Each level of Pictogrid takes place on a grid, as you might imagine. The goal is to match the playing grid with the picture shown in the smaller, model grid in the upper left. To do this, players should click on the arrow buttons framing the grid, as each arrow slides the adjoining column or row of tiles in the direction to which it points. Black tiles behave as you might expect tiles to behave in a real-world grid, stopping when they abut the grid's walls. Bronze tiles cannot be moved and behave like walls when other tiles hit them. Teal tiles move much like black tiles, and have the uncanny ability, when made to move into the edge of the grid, to reappear on the other side, like the ship in an old-school space-shooter. It's a simple number of elements Pictogrid lets you play with, and you really have to stretch your capacity for puzzley thought to solve successfully.
I suppose a really super clever Gus might balk at 40 levels as a mere puzzlicious appetizer, but I was so impressed by the difficulty that I lost the ability to count ("That was only level 29? How much harder can it get?"). Seriously, while the difficulty curve is kind and thoughtful, by the time you get into the thick, your mind is doing happy little calisthenics, glad for the mental workout Pictogrid provides. Most are of the sort where you think you see a solution, only to find later that no, you don't really see a solution, and that you must now try to re-see the solution from what you have learned. I didn't find this frustrating, but rather saw it as a clever surprise, an opportunity to see things in a fresh way, like a Zen koan, or a good plot twist.
Analysis: Pictogrid pleases me greatly in the small number of elements it employs. A lot of puzzle games seem to hurt for new ideas only a few levels in, and so invent all kinds of new bits and gewgaws to extend the life of the game. This approach may or may not be successful, but Pictogrid is refreshing in its deliberate simplicity, using only three kinds of tiles and the same mechanic throughout all forty levels. I am glad that a game can get so much out of limited materials.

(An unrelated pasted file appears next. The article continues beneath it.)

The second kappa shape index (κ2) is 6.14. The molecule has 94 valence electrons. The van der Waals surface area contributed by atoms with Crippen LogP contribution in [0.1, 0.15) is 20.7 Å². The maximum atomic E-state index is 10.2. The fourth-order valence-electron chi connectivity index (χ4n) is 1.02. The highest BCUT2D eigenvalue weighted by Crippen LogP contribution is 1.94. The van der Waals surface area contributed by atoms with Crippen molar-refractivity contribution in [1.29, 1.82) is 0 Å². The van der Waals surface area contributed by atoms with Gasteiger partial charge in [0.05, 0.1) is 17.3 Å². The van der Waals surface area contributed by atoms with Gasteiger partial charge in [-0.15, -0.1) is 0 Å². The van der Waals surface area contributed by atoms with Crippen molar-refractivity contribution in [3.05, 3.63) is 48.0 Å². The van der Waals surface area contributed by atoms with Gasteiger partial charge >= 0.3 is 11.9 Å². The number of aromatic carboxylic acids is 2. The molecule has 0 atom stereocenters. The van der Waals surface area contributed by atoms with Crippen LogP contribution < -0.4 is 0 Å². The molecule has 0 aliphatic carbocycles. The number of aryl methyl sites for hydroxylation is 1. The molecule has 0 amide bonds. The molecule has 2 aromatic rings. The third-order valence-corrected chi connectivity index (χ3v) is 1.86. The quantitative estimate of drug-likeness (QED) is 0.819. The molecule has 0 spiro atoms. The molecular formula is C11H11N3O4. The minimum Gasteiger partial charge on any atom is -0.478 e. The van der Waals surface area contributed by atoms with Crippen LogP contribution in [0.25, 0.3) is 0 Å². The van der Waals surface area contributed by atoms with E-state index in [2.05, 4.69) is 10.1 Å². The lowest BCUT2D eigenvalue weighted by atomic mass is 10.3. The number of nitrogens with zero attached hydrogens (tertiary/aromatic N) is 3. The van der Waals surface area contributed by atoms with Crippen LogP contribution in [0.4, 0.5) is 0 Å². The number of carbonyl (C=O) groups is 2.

While there are few outright stumpers, there are a few levels that benefit less from supple insight and more from kludgey grunt-work. These are the levels where you can find a solution just by methodically sliding tiles around, so while they are not especially difficult, they are tedious and lack the ingenuity of the better levels. There are not many of these levels, but they are not Pictogrid at its best.
If a level is too difficult to bear, you can skip it. Levels are divided into groups of six, and you can freely skip between levels within groups, and skip between groups once you have completed five of six levels in a group. I like this feature, as it allows you to bypass a frustrating level while encouraging you to complete as much of the game as you can. Another difficulty-shaving feature I would have liked to see is an undo button, for it is discouraging to get well into a solution, make one irreparable mistake, and have to start over. Unfortunately that is the only recourse the game provides in such cases, and the inability to undo mistakes is sorely felt.
I like the soundtrack a lot, in the style of what I am beginning to identify as Newgrounds techno. Some people might find the thumping bass and drum machines a bit distracting for a puzzle game, but such people can easily mute the sound in game and replace it with a more soothing soundtrack from their own music collection, or play in blessed silence.
The clever folk who find that 40 levels is not enough of a challenge can replay previously defeated levels to complete them in as few moves as possible. There is also an in-game level editor to create and save original levels. For most people, though, the core game should be a perfect challenge. Few games can claim both challenging gameplay and simplicity of construction like Pictogrid can.